Perhaps your cat is aggressive to the point that you can’t defuse the situation on your own. Or he keeps getting into the linen closet despite all your efforts to keep him out of there. Or he won’t stop climbing on the table while you’re eating. Where do you turn? To an animal behaviorist, of course.
Here’s a run-down of the credentials needed for four recognized types of animal behaviorists so you can find the best match for your cat — and you.
Board-Certified Veterinary Behaviorist. A veterinarian who is board-certified will have the letters DACVB behind his or her name, which means the doctor is a Diplomate of the American College of Veterinary Behaviorists. It’s a hard status to attain, designating not only that the doctor graduated from an accredited four-year veterinary school but also that he or she received additional years of training (often three) in veterinary behavior.
Veterinarians are uniquely qualified to understand the interplay between medical problems and behavioral issues. And unlike all other animal behaviorists, they can prescribe drugs like anti-anxiety medications to take the edge off impulses that lead to problem behaviors, all while teaching owners behavioral tricks for readjusting their pets.
Surf to dacvb.org and click on the “For the Public” tab to get to the “Find a Board Certified Veterinary Behaviorist” subtab.
Certified Applied Animal Behaviorist. While all veterinary behaviorists have the same level of training — veterinary school followed by a residency in animal behavior — certified applied animal behaviorists may come through the ranks a bit differently. But all must have both an undergraduate and graduate degree in animal behavior or veterinary medicine (with advanced training in animal behavior) and must pass rigorous oral and written exams. They also must have hands-on supervised experience with animals and meet other requirements set by the Animal Behavior Society (the leading organization in North America for the study of animal behavior).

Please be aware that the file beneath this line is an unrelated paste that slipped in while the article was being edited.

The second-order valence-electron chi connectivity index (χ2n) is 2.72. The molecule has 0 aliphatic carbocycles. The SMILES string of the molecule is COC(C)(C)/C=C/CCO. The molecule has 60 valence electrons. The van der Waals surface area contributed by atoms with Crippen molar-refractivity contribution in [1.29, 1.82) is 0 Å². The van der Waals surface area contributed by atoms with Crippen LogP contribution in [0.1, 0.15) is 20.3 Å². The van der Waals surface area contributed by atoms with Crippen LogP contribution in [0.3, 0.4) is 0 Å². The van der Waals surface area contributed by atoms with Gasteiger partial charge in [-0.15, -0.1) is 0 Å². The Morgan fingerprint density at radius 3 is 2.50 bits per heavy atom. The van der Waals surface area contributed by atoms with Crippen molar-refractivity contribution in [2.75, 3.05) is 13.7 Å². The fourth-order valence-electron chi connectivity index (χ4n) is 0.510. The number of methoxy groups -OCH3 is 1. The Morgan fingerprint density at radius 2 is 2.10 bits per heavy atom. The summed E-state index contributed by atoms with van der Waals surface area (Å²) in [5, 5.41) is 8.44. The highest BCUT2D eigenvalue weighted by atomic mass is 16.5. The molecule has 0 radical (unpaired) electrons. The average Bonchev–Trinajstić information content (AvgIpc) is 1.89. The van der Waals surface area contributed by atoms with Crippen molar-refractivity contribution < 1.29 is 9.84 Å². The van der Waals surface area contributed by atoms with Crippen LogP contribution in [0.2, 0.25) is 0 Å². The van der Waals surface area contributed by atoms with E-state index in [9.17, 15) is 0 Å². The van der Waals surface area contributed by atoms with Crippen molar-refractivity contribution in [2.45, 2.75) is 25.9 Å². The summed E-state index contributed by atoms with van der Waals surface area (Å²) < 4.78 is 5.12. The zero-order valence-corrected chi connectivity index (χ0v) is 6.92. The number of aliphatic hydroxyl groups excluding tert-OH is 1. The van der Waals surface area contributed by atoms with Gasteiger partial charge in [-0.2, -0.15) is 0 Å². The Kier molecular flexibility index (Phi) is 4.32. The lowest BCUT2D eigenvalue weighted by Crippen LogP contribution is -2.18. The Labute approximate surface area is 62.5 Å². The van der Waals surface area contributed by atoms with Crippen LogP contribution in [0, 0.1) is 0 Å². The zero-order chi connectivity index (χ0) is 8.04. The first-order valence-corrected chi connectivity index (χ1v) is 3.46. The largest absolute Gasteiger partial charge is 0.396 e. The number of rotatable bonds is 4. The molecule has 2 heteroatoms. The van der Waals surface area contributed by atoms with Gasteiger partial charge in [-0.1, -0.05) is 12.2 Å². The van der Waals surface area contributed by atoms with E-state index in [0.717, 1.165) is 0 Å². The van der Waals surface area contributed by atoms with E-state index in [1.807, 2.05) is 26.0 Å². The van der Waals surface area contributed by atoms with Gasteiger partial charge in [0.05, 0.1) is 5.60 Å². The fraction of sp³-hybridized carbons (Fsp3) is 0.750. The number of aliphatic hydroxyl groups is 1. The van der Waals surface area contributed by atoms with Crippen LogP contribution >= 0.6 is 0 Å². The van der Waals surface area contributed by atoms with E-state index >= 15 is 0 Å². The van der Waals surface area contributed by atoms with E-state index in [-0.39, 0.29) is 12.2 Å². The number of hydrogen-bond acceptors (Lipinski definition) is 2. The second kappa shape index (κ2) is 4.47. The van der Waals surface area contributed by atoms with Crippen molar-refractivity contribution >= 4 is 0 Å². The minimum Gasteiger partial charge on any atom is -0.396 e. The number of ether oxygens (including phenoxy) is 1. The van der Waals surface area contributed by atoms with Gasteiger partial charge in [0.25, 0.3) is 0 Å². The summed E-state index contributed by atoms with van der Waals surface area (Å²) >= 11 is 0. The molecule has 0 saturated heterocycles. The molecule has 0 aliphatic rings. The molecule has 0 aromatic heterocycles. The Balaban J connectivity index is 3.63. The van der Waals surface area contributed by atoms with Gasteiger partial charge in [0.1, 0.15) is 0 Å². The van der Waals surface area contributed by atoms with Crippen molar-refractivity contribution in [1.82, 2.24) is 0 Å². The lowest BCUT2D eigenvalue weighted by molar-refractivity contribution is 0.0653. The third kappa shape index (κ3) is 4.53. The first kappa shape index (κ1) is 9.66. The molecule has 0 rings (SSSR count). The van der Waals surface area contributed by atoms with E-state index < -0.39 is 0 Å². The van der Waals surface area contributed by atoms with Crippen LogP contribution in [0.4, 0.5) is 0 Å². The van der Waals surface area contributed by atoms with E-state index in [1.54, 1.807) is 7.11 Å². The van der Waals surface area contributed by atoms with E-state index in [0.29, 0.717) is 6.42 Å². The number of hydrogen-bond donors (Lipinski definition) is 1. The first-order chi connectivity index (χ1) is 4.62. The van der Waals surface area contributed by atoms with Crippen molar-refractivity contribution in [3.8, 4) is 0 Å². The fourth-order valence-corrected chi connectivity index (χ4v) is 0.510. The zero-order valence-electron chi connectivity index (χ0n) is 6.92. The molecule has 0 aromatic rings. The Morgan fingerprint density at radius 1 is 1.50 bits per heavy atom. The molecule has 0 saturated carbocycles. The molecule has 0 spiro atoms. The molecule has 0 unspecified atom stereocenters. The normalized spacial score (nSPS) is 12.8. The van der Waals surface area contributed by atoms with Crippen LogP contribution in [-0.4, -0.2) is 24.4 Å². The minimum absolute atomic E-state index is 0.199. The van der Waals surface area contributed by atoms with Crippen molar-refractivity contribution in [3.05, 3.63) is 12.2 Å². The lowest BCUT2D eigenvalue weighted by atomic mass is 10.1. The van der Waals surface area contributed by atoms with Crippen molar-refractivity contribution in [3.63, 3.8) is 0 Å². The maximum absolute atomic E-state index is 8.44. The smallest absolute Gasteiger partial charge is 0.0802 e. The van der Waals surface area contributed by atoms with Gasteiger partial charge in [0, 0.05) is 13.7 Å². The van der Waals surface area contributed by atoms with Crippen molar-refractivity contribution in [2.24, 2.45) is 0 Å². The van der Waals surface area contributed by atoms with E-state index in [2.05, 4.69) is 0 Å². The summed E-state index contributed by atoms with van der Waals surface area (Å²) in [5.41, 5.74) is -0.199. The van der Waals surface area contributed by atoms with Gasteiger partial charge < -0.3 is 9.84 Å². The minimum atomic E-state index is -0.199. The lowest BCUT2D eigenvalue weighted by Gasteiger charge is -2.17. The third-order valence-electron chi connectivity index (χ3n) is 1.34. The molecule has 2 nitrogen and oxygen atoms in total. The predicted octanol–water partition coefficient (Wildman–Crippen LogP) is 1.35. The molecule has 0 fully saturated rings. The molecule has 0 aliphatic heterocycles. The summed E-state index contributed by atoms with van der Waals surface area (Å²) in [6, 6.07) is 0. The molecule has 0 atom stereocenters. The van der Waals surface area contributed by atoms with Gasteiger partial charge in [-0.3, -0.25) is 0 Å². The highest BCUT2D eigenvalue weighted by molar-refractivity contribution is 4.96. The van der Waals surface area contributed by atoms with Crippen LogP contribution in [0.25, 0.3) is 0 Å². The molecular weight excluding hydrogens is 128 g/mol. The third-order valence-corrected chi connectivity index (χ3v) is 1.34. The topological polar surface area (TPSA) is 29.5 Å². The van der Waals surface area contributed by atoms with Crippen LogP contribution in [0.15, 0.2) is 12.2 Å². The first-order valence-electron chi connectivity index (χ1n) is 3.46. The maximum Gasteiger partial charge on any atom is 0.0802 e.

Go to the homepage of corecaab.org and click on the “Behaviorist Directory” tab.
International Association of Animal Behavior Consultants. Someone certified by this organization is not at the doctoral level but has “gone through a rigorous training program that provides a good basis in behavior modification,” says Tufts veterinary behaviorist Stephanie Borns-Weil, DVM, who heads the Tufts Animal Behavior Clinic. The organization offers several tiers of membership to match different skill levels.
Members work to minimize the use of aversive stimuli (infliction of punishment) and maximize the use of positive rewards to modify animal behavior. That’s best, the organization says, because it is associated with the lowest incidence of aggression, attention seeking, and avoidance/fear in pet learners.
Check out iaabc.org and click the “Find a Consultant” tab at the top.
Karen Pryor Academy for Animal Training & Behavior. Certification from this organization means the behaviorist has learned force-free training from a community of positive reinforcement trainers who see shared value in collaboration and discussion of training science, practices, and related issues. The organization offers a number of courses (including “Train Your Cat” and “Better Veterinary Visits”), and students participate in all of them via an online learning platform. That has built-in limitations, of course, but there’s still good value.
Type karenpryoracademy.com and click on “Find a Trainer.” The large majority of trainers focus on dogs, but there are some cat trainers strewn among them.
There are other organizations that also teach behavioral training for cats, but these are the main ones and should be enough to get you started in your search. Much of your choice is going to be based not just on the level of education of the person you seek but also on cost and convenience — the price of the visits and the drive time to the sessions. Just make sure that no matter who you engage, it is someone who uses positive tactics only. You can teach a lot more by rewarding the right response than by punishing the wrong one.
Do you provide any Q&A consultation regarding cat behavior?
If so, please let me know how I can access this.
What do you think of animal COMMUNICATORS? Especially the ones who have never met your cat and proclaim they can communicate over the phone!
Are they for real? If so, how???
I have had good luck with the Animal Communicators I have worked with over the phone. I have tried to check them out and get recommendations before choosing one. I recommend reading the book “Warrior to Whisperer” by Commander Gerald Bunch, US Navy (Ret.) for a super easy super informative explanation of how animal communicators do what they do. It is a great book.
Thank you, Leslie. I come from a long line of Navy people so I’m sure I will enjoy that book! I appreciate your recommendation!